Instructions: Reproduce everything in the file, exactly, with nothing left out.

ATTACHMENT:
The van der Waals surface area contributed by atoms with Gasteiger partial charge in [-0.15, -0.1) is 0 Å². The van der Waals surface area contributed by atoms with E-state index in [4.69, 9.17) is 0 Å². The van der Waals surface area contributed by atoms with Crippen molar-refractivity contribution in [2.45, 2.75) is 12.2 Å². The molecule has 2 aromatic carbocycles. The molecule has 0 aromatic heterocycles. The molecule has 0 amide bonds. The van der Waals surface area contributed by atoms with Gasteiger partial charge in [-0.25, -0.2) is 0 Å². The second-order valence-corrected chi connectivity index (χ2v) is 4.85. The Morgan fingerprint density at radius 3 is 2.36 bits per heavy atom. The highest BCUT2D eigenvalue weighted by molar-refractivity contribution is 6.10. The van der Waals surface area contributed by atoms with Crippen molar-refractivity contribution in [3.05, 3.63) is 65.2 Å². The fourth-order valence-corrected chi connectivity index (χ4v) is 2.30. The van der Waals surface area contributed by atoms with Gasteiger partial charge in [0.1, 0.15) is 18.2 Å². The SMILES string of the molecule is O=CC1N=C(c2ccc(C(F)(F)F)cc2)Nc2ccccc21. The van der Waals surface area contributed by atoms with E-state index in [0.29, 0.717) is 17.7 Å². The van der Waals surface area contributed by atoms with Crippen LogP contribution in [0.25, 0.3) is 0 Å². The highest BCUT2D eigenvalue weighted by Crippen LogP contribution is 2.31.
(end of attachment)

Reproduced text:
The van der Waals surface area contributed by atoms with Gasteiger partial charge in [-0.15, -0.1) is 0 Å². The van der Waals surface area contributed by atoms with E-state index in [4.69, 9.17) is 0 Å². The van der Waals surface area contributed by atoms with Crippen molar-refractivity contribution in [2.45, 2.75) is 12.2 Å². The molecule has 2 aromatic carbocycles. The molecule has 0 aromatic heterocycles. The molecule has 0 amide bonds. The van der Waals surface area contributed by atoms with Gasteiger partial charge in [-0.25, -0.2) is 0 Å². The second-order valence-corrected chi connectivity index (χ2v) is 4.85. The Morgan fingerprint density at radius 3 is 2.36 bits per heavy atom. The highest BCUT2D eigenvalue weighted by molar-refractivity contribution is 6.10. The van der Waals surface area contributed by atoms with Crippen molar-refractivity contribution in [3.05, 3.63) is 65.2 Å². The fourth-order valence-corrected chi connectivity index (χ4v) is 2.30. The van der Waals surface area contributed by atoms with Gasteiger partial charge in [0.1, 0.15) is 18.2 Å². The SMILES string of the molecule is O=CC1N=C(c2ccc(C(F)(F)F)cc2)Nc2ccccc21. The van der Waals surface area contributed by atoms with E-state index in [0.29, 0.717) is 17.7 Å². The van der Waals surface area contributed by atoms with Crippen LogP contribution in [0.25, 0.3) is 0 Å². The highest BCUT2D eigenvalue weighted by Crippen LogP contribution is 2.31.